Administrator Samantha Power at the Retirement Ceremony for Counselor Chris Milligan

Speeches Shim

Wednesday, November 10, 2021

Ronald Reagan Building
Washington, DC

ADMINISTRATOR POWER: Good morning, everyone. Thank you, Leslie, for getting us started.

You know, you can’t contribute 31 years of inspired service without a strong support system, so I want to thank Chris’ loved ones who are with us today, Chris’s mother Ann Milligan, his brother Peter, and his partner, my friend and co-conspirator, diplomatic maestro, Ambassador Dean Pittman. It is truly a pleasure to have you celebrating with us today.

Seeing that video montage, hearing the testimonials from across the Agency, I must state the obvious: this occasion is bittersweet. I want to take a few minutes to reflect on the privilege I have had to serve alongside one of USAID’s very best.

Every so often, there rises through the ranks an individual whose perspective and optimism and leadership leave an impression that long outlasts their service.

Today, we’re celebrating and bidding farewell to an individual who cemented such a legacy.

Chris, when people call you the Agency’s “steady hand,” I don’t know if they are referring to your even-keeled leadership, your marathon tennis matches, or your passion for birdwatching, but I imagine you bring the same kind of unshakeable focus to it all.

One colleague said, “Chris has forgotten more about development than most of us will ever know. He has inspired more people through his leadership than most of us will ever meet. How many of us have gone to him for advice? Have looked looked to him for guidance and wisdom? And yet, he remained the least arrogant, most generous colleague one could hope for.”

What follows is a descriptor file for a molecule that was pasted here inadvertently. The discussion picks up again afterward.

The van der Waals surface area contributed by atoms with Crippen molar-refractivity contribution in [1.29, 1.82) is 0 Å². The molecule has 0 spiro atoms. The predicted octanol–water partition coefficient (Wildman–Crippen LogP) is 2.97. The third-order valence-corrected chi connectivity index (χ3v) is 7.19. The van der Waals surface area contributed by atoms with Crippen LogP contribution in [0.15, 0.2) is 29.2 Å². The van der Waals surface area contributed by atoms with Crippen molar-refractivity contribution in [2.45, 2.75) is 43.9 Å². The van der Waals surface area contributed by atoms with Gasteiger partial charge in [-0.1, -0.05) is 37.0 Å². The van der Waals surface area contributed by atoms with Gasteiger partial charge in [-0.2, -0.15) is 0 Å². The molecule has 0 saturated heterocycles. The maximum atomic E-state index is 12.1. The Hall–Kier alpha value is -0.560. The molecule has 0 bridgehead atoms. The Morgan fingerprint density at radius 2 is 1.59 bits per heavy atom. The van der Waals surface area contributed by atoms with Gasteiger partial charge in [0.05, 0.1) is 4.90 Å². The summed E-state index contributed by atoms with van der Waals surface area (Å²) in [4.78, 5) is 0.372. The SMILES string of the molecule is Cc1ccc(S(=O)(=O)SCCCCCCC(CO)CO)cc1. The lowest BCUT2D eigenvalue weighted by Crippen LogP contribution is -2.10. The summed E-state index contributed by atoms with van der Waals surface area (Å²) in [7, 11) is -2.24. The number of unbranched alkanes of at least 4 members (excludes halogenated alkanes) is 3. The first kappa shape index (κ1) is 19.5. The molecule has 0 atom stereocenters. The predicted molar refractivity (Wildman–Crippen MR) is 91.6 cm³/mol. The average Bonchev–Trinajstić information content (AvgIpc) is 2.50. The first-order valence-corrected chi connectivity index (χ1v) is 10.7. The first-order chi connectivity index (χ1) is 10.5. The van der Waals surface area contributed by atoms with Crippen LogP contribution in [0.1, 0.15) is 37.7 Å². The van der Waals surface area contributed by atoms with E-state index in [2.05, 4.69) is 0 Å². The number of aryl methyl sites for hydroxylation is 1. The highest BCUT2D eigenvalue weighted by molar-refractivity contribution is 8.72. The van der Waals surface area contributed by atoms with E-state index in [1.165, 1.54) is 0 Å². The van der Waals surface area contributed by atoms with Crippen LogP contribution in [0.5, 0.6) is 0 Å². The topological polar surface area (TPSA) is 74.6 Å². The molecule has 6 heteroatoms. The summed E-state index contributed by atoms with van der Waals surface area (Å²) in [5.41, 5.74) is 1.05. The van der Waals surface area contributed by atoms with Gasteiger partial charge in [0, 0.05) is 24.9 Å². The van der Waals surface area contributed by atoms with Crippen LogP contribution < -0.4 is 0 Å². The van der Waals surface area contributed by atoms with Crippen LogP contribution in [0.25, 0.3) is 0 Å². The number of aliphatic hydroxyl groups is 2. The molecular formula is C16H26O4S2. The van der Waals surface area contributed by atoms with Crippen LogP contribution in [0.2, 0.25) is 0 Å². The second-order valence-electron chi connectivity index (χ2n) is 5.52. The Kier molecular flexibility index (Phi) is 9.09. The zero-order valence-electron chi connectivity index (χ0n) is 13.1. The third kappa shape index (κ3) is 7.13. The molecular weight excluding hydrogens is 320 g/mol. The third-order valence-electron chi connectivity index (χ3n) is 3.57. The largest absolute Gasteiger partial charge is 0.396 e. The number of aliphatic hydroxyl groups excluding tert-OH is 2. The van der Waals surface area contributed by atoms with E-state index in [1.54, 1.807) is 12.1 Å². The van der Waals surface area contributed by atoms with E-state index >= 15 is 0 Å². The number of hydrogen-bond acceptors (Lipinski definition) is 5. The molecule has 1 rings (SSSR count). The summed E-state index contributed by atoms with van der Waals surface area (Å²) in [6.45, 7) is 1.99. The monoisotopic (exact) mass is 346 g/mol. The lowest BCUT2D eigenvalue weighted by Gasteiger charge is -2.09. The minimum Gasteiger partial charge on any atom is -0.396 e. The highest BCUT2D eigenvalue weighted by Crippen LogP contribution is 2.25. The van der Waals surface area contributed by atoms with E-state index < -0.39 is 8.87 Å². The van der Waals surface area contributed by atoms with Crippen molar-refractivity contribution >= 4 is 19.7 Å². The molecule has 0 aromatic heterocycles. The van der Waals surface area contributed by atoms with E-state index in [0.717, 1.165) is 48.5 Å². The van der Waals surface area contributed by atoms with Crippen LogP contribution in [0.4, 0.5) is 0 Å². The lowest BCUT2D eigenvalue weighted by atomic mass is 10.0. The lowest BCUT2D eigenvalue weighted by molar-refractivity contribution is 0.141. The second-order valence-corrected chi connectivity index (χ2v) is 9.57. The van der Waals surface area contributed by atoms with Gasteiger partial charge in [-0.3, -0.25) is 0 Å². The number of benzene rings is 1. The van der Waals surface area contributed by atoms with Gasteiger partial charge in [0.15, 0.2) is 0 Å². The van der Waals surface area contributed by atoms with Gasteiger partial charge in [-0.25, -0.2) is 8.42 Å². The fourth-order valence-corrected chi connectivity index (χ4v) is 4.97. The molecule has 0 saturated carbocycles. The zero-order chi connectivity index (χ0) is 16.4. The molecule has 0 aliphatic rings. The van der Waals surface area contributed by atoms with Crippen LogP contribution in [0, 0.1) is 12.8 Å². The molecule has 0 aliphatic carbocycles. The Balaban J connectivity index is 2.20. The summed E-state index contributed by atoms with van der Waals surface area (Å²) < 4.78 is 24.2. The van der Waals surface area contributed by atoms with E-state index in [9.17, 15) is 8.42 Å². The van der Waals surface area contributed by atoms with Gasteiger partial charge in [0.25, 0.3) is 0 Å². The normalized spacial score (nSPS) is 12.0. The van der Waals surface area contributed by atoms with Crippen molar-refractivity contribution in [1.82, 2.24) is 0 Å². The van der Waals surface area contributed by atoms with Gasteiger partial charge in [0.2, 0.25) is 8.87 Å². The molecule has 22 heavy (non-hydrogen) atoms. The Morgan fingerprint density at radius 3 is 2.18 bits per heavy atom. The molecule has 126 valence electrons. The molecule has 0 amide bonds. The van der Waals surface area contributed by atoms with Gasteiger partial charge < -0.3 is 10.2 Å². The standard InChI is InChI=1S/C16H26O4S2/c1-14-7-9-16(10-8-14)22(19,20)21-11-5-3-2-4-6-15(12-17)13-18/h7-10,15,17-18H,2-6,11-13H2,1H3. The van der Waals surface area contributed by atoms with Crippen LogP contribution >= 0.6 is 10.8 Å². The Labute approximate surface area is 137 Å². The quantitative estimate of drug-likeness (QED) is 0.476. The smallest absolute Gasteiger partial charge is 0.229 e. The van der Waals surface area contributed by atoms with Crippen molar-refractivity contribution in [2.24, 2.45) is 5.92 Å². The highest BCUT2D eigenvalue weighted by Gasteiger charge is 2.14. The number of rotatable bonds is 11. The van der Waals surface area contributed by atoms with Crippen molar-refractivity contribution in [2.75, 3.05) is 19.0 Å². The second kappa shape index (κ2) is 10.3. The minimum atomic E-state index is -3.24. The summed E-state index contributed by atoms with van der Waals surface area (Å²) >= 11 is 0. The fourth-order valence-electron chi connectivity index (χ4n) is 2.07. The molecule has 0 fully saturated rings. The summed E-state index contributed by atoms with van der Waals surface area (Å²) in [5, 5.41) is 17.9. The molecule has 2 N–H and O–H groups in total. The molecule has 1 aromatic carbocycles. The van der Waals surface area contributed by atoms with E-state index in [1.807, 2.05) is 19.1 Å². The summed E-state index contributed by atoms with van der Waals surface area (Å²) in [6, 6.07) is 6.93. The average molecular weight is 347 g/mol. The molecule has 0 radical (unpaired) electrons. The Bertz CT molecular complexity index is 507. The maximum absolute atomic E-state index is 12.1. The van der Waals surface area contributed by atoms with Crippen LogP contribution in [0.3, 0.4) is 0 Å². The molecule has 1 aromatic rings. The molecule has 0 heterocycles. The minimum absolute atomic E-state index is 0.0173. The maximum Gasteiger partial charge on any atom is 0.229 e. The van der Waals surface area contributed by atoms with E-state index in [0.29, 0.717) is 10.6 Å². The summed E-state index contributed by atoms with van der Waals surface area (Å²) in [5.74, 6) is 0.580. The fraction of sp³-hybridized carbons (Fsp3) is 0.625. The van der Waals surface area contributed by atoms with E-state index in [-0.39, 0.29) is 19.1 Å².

Chris has spent three decades making this Agency stronger and more capable of tackling the world’s toughest challenges.

As one of this Agency’s most trusted and strategic diplomats, Chris has been tapped time and again to lead some of USAID’s most delicate assignments, beginning in the late 1990s in Indonesia as the Mission’s Senior Local Government Advisor.

At the time, Indonesia was reeling from a financial crisis amid the fall of President Suharto, whose dictatorship ruled the country for more than thirty years. While the opportunity for democratic reform was apparent, the transition was fragile—there was a chance that a nation of over 17,000 islands could irrevocably fracture.

With a keen understanding of the challenges, Chris worked closely with Indonesian officials to develop constitutional and legislative reforms that established accountability at the highest levels. He helped to guide the decentralization of administrative structures, shaping national policy and providing support to over 110 Indonesian towns and cities.

At an especially tumultuous time for the region, Chris helped Indonesia’s leaders set the country on a path toward local democratic governance and established USAID as a committed and valuable partner to one of the world’s most populous nations and vibrant economies.

From Indonesia, Chris went on and answered the call to develop and lead critical post-conflict and reconstruction efforts in Iraq in 2003, first as the U.S. Government’s Deputy Coordinator for Reconstruction, then as Deputy Mission Director of what would soon become the largest USAID program in history.

Here again, thanks to Chris’ keen understanding of the challenges facing the Iraqi people and his partnership with the interim government, USAID played a key role in ushering democratic and economic reforms, reopening schools and restoring utilities and services, and supporting Iraq’s first post-war elections.

If you haven’t figured it out by now, Chris Milligan does not shy away from difficult, dangerous, or complex assignments. He has been a one-man 911, as evidenced also by his leadership in Haiti in the wake of the devastating earthquake in 2010, where he led a humanitarian race against the clock.

Living out of a tent in Port-au-Prince, Chris worked side by side with civilians and military engineers to help this Agency save tens of thousands of lives in the aftermath.

And because Chris had so ably stood up Missions from scratch in Indonesia and Iraq, he was the obvious choice to reestablish USAID’s presence in Burma in 2013 after 50 years of isolation and crippling military rule. After a long absence, it was vital that USAID engage the situation in Burma with support from our allies, the United Nations, and other international organizations, a coalition that Chris helped assemble as Mission Director.